Egypt ushered in Mohamed Morsi to power last June, months after the victory of his Freedom and Justice Party (FCP) in the country’s legislative elections. As the Muslim Brotherhood’s political representation, the FCP currently dominates an assembly that includes a strong Salafi party and a fragile liberal alliance. The historic resistance-front against former President Mubarak’s regime, the Muslim Brotherhood has always been deeply rooted in Egypt’s political landscape. Upon taking charge of the country’s institutional reins, it has progressively dismissed the army and Mubarak’s former allies from their key positions, in addition to implementing a Constitution that was denounced by liberal parties as standing against women and minorities. It was this last move that was supported by 63 percent of the voters in a voter turnout that amounted to just over 33 percent.
Six months after his election, Mr Morsi and his party have also been active on the international stage. In an interview to the Moyen Orient, Egyptian writer Alla Elaswany, recently opined that the Muslim Brotherhood has merely tried to return Egypt to its “traditional role of regional leader”. In this context, it is not difficult to imagine an aggravation of regional tensions, especially given Israel’s geographic proximity. Only this week a past interview of the President was published in which Mr Morsi allegedly condemned Israelis as “bloodsuckers who attack the Palestinians warmongers, descendants of apes and pigs.” The White House immediately demanded an apology, and Mr Morsi released a report in which he insisted that the quotation was taken out of context.
Beside this word-polemic, one might also wonder about the threat Mr Morsi and his Islamist support pose towards the regional balance as a whole. The Salafi party – the second strongest party in the country and largely funded by Saudi Arabia – seems capable of countering the Muslim Brotherhood’s domination. It might also bend Mr Morsi towards a religious radicalisation that would only create further tensions in the regional status quo. Moreover, a recent visit to Cairo by a training Iranian officer is an indication that Tehran may be keen to play a role in the restructuring of Egypt’s security forces, and in further extending its influence in the Middle East.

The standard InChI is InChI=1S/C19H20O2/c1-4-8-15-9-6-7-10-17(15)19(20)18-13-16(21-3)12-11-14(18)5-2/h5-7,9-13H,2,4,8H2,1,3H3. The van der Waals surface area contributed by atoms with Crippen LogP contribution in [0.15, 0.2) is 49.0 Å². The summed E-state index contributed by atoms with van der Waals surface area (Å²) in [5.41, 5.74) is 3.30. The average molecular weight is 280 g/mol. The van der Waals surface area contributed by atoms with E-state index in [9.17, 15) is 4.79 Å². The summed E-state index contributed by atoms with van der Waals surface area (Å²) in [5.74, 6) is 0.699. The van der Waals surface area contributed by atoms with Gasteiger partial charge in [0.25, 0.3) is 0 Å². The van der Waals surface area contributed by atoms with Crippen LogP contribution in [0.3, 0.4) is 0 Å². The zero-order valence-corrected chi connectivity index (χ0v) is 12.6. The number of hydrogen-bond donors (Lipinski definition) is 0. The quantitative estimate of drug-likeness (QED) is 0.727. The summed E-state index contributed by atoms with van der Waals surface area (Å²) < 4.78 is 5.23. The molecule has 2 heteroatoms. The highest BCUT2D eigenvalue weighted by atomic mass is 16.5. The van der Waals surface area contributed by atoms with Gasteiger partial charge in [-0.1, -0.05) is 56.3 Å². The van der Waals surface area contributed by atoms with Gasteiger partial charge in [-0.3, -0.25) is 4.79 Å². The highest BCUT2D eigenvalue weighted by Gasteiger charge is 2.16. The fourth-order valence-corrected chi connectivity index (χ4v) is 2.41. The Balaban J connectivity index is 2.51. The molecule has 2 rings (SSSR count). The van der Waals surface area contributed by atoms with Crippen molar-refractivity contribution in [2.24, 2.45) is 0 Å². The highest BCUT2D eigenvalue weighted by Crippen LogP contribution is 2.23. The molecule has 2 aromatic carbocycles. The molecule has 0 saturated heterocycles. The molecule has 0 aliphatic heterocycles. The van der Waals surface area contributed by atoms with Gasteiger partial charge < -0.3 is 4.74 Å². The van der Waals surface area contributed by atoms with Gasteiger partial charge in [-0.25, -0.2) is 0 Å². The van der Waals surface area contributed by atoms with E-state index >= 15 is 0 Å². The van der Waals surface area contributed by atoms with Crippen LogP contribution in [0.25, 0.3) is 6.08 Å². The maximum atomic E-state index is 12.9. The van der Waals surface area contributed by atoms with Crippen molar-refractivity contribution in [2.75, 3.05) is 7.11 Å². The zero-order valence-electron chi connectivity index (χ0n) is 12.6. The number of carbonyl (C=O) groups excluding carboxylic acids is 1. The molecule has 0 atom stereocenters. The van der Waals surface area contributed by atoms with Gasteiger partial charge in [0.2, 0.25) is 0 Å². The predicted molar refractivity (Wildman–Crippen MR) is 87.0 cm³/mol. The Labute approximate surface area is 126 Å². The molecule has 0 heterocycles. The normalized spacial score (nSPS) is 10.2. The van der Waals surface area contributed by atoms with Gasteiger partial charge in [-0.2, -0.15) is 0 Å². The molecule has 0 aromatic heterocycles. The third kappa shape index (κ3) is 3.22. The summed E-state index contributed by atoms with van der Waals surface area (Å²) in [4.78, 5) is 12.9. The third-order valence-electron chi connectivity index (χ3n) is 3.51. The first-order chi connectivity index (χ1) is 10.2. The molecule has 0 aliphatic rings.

However, since he was elected, Mr Morsi has repeatedly insisted that the 1979 agreements with Israel have not been challenged, and that he is keen to cooperate on their common objective: peace in Gaza. Here it should be remembered that the president played a key role in brokering a cease-fire there last November. Furthermore, chaotic economic conditions make it extremely unlikely that Egypt will attempt to upset Washington at this point in time: aggravating Israel would only result in adverse economic sanctions from the United States.
Having said that, the president’s grip on his country is not absolute. The army still control 30 percent of the economy, and its political power has not been completely shaken. Mr Morsi must also deal with a liberal opposition that is steadily getting more united. Economic turmoil, the growing harshness of the incumbent regime and its lack of democratic transparency has awoken restive crowds. Frequent clashes have erupted over the past few months in the country’s major cities. The Egyptian people have already proven just how far they are willing to go, and ultimately it would not be an exaggeration to say Mr Morsi’s next six months, and his legacy thereafter, is entirely dependent on the will of the Egyptian people.
Basile Roze – International Reporter